No, it hasn't made us dumber. Just as industrial agriculture hasn't made us "dumber" because most of us don't know how to kill a bison with a single spear thrust or when to plant yellow squash to maximize crop yields.
There's a difference between intelligence and skill. Spear-throwing and literacy are skills, and while spear-throwing was an essential skill for tens of thousands of years, widespread literacy has only been around for a couple hundred. Both take a certain kind of intellectual processing to do, but the lack of either skill, by itself, is no indication that you are overall less intelligent than someone who does possess those skills. You've heard it said that the victors write history to suit themselves? Well, writers get to write cultural history in such a way that "intelligence" has become equivalent to "able to quickly and accurately manipulate symbol systems". But as that speed and accuracy has been outsourced to computers, and as local and global economies become increasingly interdependent, for many people, mere symbol manipulation isn't nearly as important a skill as it used to be. Hence the emergence of ideas like Gardner's multiple categories of intelligences.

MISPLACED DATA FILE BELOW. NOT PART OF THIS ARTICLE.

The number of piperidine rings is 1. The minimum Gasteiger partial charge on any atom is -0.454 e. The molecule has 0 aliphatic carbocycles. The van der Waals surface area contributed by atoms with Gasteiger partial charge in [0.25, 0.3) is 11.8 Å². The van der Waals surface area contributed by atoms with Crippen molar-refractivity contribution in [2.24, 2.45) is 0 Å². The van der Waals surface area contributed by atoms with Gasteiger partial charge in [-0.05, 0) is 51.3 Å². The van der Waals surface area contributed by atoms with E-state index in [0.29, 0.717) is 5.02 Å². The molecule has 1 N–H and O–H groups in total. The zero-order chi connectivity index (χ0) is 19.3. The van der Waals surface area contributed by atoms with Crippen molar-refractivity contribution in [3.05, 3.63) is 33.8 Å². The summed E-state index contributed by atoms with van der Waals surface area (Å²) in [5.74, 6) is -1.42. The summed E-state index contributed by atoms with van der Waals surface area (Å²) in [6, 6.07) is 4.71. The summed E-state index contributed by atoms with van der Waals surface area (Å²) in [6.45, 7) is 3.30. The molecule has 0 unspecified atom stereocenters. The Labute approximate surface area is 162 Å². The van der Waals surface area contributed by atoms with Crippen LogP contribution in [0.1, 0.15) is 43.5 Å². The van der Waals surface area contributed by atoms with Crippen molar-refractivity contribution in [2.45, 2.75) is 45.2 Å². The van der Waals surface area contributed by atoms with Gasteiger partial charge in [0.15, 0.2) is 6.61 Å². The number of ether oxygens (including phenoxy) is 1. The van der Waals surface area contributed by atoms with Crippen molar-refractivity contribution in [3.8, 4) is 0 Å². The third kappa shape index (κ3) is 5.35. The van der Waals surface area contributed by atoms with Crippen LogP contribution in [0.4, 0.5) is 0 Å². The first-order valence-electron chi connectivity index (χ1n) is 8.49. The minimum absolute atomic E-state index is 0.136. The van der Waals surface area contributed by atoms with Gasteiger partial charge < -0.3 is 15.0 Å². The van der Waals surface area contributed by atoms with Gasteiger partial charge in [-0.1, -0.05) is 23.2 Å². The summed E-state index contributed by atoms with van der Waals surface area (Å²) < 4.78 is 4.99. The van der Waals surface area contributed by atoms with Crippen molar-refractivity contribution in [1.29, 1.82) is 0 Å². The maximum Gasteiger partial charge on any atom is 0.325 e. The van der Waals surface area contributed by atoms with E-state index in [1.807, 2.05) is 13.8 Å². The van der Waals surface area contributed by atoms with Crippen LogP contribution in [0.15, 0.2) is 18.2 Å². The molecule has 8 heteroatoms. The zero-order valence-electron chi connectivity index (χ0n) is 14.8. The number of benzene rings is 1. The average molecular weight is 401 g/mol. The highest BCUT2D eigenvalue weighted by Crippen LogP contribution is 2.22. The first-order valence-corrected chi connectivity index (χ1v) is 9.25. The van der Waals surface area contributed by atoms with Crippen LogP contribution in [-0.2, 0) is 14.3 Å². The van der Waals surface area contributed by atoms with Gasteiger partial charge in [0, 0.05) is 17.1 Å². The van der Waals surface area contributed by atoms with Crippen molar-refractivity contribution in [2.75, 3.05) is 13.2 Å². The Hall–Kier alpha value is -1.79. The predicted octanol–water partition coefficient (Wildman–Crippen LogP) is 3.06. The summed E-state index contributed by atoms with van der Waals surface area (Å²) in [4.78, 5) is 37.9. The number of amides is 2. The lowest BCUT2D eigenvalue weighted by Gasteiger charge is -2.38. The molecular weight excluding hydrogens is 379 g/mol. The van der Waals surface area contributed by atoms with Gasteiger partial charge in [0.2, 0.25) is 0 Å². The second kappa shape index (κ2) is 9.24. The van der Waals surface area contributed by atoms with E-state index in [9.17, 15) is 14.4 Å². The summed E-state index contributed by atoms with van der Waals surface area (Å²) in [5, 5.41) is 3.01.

Eventually, continuous advances in computers and perceptual technology will probably reduce literacy to a quaint skill/hobby like calligraphy, or spinning flax into thread, or COBOL.